How energy plays a big part in the gap between the Commission and Hungary

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By Antoine de Longevialle.

Hungary‘For seven years I’ve been working to build a foreign policy based on our national interests, rather than on the mentality and logic of a reluctant ally. We’re doing well, but there’s one piece of the puzzle that’s not yet in the place: it’s called Brussels.’

This is what Viktor Orbán declared at a summer meeting with students, in 2017, and it probably didn’t sound good to Jean-Claude Juncker.

When talking about any kind of one’s country’s policy, we always come back to the question of national interests. What is a national interest? I believe in a realist point of view, as expressed by Derek S. Reveron and Nikolas K. Gvosdev in an article talking about National Interests and Grand Strategy (2017). In their views, national interests would be ‘a concept that enables national security policymakers to articulate what matters to the country and how a nation should set its priorities. National interests are enduring, such as protecting the integrity of the state and promoting economic prosperity’.

Even though Hungary, as a E.U. member state, has progressively given up some part of its sovereignty, it keeps the right, in many fields, to decide what it considers to be the best for its citizens. However, how far can Hungary go without going against the E.U. interests is one of the main reasons to explain the gap and the lack of understanding between the Commission and Budapest. When talking about energy, this issue is particularly true.

Like Poland and ten other states, Hungary is part of the Three Seas Initiative. If the Commission is not officially against this new regional cooperation, Hungary is one of its main actors, which is seen from Brussels as a factor of destabilisation. After the fall of the Soviet Union, Hungary threw itself into a pro-Western policy, mainly driven to adopt the market-economy system. However, since its election in 2010, Orbán seems to be much more conciliatory towards Russia, which tends to irritate the Commission. Hungary, which has already four Russian-built reactors that power a third of its power consumption, made a deal in 2014 with Russian company Rosatom for the construction of two nuclear power plants, for a total cost of 12.5 billion euros (financed with a €10bn Russian loan).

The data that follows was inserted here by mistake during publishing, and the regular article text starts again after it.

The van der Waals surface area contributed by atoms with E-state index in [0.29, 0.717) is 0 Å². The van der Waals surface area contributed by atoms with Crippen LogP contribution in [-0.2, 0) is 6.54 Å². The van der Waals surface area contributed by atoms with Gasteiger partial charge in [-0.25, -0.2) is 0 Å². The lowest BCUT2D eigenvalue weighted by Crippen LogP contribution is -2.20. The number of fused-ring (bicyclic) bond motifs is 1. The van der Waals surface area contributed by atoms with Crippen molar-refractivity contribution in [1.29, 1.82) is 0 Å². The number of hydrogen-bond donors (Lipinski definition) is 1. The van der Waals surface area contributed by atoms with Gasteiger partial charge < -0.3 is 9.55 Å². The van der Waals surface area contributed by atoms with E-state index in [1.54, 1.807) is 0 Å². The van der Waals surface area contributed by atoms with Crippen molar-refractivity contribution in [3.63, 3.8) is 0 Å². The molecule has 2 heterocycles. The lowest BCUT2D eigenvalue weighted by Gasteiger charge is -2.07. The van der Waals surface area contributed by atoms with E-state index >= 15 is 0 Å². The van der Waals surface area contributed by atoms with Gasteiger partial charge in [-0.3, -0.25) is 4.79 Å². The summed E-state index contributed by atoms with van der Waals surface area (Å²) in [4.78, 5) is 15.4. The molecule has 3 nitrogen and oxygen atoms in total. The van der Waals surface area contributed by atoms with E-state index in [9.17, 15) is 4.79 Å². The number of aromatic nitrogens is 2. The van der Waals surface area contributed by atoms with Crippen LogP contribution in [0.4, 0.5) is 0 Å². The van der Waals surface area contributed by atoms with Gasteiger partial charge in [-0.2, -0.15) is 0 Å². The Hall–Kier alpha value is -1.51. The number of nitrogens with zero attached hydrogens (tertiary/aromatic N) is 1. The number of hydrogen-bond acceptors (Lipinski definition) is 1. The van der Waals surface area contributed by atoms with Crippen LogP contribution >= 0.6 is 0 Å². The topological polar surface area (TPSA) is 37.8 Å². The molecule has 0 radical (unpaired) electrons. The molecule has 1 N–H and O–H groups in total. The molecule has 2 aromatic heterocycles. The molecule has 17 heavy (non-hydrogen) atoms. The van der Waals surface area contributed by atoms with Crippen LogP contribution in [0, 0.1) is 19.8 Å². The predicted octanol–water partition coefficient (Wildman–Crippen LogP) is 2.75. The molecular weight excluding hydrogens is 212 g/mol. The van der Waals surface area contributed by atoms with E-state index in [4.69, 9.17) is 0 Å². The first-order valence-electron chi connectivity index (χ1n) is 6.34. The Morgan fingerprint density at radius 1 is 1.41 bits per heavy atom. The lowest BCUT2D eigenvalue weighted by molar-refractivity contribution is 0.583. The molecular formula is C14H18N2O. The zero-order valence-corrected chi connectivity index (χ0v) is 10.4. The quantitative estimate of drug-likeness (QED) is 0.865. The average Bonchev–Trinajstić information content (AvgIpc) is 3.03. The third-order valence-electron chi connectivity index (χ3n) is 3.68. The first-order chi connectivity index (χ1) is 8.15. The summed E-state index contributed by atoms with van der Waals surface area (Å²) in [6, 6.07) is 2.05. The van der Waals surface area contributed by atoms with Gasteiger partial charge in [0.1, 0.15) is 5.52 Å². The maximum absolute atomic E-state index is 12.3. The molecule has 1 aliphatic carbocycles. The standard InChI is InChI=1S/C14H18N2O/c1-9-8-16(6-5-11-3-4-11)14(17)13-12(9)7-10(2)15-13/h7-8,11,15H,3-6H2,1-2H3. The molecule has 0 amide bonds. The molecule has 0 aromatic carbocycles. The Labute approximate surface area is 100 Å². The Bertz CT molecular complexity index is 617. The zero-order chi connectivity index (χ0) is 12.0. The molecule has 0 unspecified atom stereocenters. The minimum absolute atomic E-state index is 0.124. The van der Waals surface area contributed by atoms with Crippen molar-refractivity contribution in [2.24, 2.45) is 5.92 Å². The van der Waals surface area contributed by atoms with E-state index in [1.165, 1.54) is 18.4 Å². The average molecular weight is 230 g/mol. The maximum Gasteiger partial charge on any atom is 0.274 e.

Despite the green light from Brussels after three years of discussions, the E.U. Commission still looks unfavourably on this project which is mainly Russia-funded. In its 2017 Hungary energy overview, the International Energy Agency mentioned that Hungary’s gross inland consumption originated from 31% from gas. This gas came from 95% from Russia. Oil, which accounted for 27% of its final consumption, was a product of 76.2% from the Russian Federation too. Looking at these data, we can see that Hungary’s energy security is highly dependent on Russia. Its national interest is then not to distance itself from Moscow in dealing with the energetic issue. In a time of high tensions between the E.U. and Russia, Hungary doesn’t deviate from its strategy of good relationship with Moscow. Despite the fact that Hungary voted in favour of the sanctions towards Russia, it has constantly been trying to lobby for their suppression, which creates tension with the Commission and even Poland, which totally disagrees. For example, Budapest has always wanted more cooperation between NATO and Russia to deal with the Syrian conflict, but it has never got a positive answer from Washington. During a press conference in Budapest with Vladimir Putin, Viktor Orbán called for the ‘normalisation of relations between the EU and Russia and underlined that co-operation with Moscow is an indispensable condition in order to maintain the competitiveness of the EU’s economy’. He also praised Russia for ‘contributing to solving the conflict in Syria and limiting the migration to Europe’.

We have seen that Brussels and Budapest deeply misunderstand on the energy policy. What Hungary thinks to be a matter of national interests is considered to be against the E.U. ones at the Commission. On both sides, a better understanding of the other should be enhanced in order to improve mutual respect.

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